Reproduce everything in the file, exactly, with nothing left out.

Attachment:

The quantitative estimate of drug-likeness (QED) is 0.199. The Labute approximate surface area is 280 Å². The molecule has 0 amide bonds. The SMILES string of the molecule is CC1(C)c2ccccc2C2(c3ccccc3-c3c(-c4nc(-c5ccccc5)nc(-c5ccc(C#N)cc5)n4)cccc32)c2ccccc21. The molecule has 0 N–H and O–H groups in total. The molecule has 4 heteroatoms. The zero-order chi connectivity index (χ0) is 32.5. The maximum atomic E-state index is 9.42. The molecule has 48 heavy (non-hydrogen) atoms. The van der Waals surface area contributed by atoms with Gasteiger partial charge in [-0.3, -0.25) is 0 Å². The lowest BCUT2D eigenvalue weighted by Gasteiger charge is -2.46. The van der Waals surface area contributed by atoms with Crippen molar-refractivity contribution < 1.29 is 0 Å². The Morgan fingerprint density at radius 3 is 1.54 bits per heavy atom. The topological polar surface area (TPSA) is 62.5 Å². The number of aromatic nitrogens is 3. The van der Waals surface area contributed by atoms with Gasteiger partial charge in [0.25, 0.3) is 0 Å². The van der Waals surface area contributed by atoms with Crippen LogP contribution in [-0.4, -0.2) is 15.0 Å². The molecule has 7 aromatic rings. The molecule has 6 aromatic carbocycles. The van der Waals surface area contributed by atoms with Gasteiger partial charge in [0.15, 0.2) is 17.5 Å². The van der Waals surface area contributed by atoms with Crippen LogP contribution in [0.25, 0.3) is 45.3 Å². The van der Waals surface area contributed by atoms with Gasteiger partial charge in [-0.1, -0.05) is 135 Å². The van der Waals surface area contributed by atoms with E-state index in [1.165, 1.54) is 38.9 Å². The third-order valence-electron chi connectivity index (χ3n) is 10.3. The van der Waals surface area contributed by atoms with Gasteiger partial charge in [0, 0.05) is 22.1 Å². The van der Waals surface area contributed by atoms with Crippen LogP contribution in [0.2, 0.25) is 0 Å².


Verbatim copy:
The quantitative estimate of drug-likeness (QED) is 0.199. The Labute approximate surface area is 280 Å². The molecule has 0 amide bonds. The SMILES string of the molecule is CC1(C)c2ccccc2C2(c3ccccc3-c3c(-c4nc(-c5ccccc5)nc(-c5ccc(C#N)cc5)n4)cccc32)c2ccccc21. The molecule has 0 N–H and O–H groups in total. The molecule has 4 heteroatoms. The zero-order chi connectivity index (χ0) is 32.5. The maximum atomic E-state index is 9.42. The molecule has 48 heavy (non-hydrogen) atoms. The van der Waals surface area contributed by atoms with Gasteiger partial charge in [-0.3, -0.25) is 0 Å². The lowest BCUT2D eigenvalue weighted by Gasteiger charge is -2.46. The van der Waals surface area contributed by atoms with Crippen molar-refractivity contribution < 1.29 is 0 Å². The Morgan fingerprint density at radius 3 is 1.54 bits per heavy atom. The topological polar surface area (TPSA) is 62.5 Å². The number of aromatic nitrogens is 3. The van der Waals surface area contributed by atoms with Gasteiger partial charge in [0.25, 0.3) is 0 Å². The van der Waals surface area contributed by atoms with Crippen LogP contribution in [-0.4, -0.2) is 15.0 Å². The molecule has 7 aromatic rings. The molecule has 6 aromatic carbocycles. The van der Waals surface area contributed by atoms with Gasteiger partial charge in [0.15, 0.2) is 17.5 Å². The van der Waals surface area contributed by atoms with Crippen LogP contribution in [0.25, 0.3) is 45.3 Å². The van der Waals surface area contributed by atoms with Gasteiger partial charge in [-0.1, -0.05) is 135 Å². The van der Waals surface area contributed by atoms with E-state index in [1.165, 1.54) is 38.9 Å². The third-order valence-electron chi connectivity index (χ3n) is 10.3. The van der Waals surface area contributed by atoms with Gasteiger partial charge in [0, 0.05) is 22.1 Å². The van der Waals surface area contributed by atoms with Crippen LogP contribution in [0.2, 0.25) is 0 Å².